WASHINGTON -- Not enough "star" power for Fred Thompson in a GOP presidential field that includes some of his friends? Whatever the case, the actor and former senator from Tennessee is considering getting into the 2008 race.
Thompson, who plays District Atty. Arthur Branch on NBC's drama "Law & Order," said Sunday, "I'm giving some thought to it, going to leave the door open" and decide in the coming months. "It's not really a reflection on the current field at all," he said.
"I'm just going to wait and see what happens," Thompson added. "I wanted to see how my colleagues who are on the campaign trail do now, what they say, what they emphasize . . . and whether or not they can carry the ball in next November."
Thompson, 64, said he was pondering a run after former Senate Majority Leader Howard Baker Jr. and other Tennessee Republicans began drumming up support for his possible GOP candidacy, citing his conservative credentials.
Fred Thompson's Presidential Hopes Could Put 'Law' Reruns in Lockup By Michael D. Shear
If Fred Thompson, the onetime Tennessee senator better known to most Americans as District Attorney Arthur Branch on "Law & Order," runs for president, some fans may be in for a letdown. Television stations are expected to suspend reruns of the show if he makes a real-life bid for the White House.
Federal campaign law requires broadcasters to give all candidates equal time on the airwaves. That rule applies to entertainment programs like "Law & Order," meaning stations that run the show would be required to give other GOP candidates a like amount of prime-time exposure.
With as many as a dozen or more Republican candidates competing for the nomination, that would be prohibitively expensive.
"As a practical matter, [the television stations] would in all likelihood have to pull all of the Fred Thompson shows for the duration of his candidacy," said Andrew Jay Schwartzman, president of the Media Access Project.
Thompson, who remains a member of the "L&O" cast, would likely leave the show if he decides to run, observers said.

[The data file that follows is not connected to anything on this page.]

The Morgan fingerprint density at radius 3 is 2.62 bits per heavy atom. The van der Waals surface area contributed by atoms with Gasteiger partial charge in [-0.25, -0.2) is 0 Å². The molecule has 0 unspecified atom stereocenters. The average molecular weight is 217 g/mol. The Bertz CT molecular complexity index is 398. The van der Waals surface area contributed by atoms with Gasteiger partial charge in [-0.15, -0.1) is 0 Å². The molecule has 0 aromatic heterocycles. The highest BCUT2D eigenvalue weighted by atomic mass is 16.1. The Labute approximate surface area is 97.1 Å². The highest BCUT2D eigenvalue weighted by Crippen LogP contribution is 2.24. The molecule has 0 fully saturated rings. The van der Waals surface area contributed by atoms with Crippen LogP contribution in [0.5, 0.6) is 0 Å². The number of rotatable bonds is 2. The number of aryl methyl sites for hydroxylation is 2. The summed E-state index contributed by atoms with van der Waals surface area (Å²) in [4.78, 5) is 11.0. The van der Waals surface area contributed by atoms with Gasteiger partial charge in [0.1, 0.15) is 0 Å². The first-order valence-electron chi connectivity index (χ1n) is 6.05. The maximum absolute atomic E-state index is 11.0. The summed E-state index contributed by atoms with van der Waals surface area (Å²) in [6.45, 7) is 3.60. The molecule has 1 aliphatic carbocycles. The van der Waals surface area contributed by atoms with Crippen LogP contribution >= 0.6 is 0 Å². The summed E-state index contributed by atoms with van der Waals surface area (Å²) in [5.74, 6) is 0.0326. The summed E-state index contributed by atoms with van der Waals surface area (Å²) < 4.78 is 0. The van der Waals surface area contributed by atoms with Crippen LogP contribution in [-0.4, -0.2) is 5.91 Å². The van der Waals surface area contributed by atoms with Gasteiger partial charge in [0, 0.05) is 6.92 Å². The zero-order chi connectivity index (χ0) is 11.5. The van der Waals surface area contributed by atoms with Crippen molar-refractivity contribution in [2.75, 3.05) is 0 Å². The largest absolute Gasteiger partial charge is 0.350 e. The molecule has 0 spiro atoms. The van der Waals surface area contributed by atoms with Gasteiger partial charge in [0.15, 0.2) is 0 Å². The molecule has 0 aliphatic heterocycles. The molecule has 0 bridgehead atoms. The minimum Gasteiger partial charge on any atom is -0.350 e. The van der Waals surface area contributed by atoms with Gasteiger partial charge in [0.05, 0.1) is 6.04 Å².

The equal-time provision, enforced by the Federal Communications Commission, has been a staple of political campaigning for decades. Its primary goal is to make sure that candidates cannot be frozen out of crucial television time for their campaign commercials.
Candidates' appearances on newscasts, interview programs and at news events are exempted from the rule. So are incidental appearances in documentaries.
But the rule has been applied to television and movie stars in the past.
During the 2003 gubernatorial race in California, television stations dropped all Arnold Schwarzenegger movies out of fear that showing them would require them to give countless hours of free airtime to all 134 other candidates for governor.
Stations also dropped "Bedtime for Bonzo" and other Ronald Reagan movies during his campaigns for governor of California and president.
"Yes, this is a kind of weird application of what is a very good law," Schwartzman said.
There is potential good news for "Law & Order" fans. The FCC rules have never been applied to cable channels, though several legal experts said cable often abides by an equal-time guideline in the hopes of avoiding a legal case that would set a precedent.
Thompson's situation could spark such a case, though a spokesman for NBC Universal, which syndicates "Law & Order," said the network had no comment.
The TNT cable network shows several hours of "Law & Order" reruns every day and often holds all-day marathons. If that continues while Thompson is running for office, one of his rivals could seek to apply the equal-time rule to cable TV.
To do that, the other candidates would have to monitor each of Thompson's appearances, count the minutes he appeared, and then request equal time within seven days of each episode.
Only the actual time that Thompson appears in each episode is counted, legal experts said.
But even if Thompson announces that he's getting in the race, the equal-time provisions -- and the blackout for the reruns -- would not immediately kick in. The law applies only to candidates whose names appear on official state ballots, a step that none of the candidates have yet taken.
"All they've done is filed papers," said Jack Goodman, the former general counsel for the National Association of Broadcasters and now a Washington attorney. That doesn't trigger the rule, he said.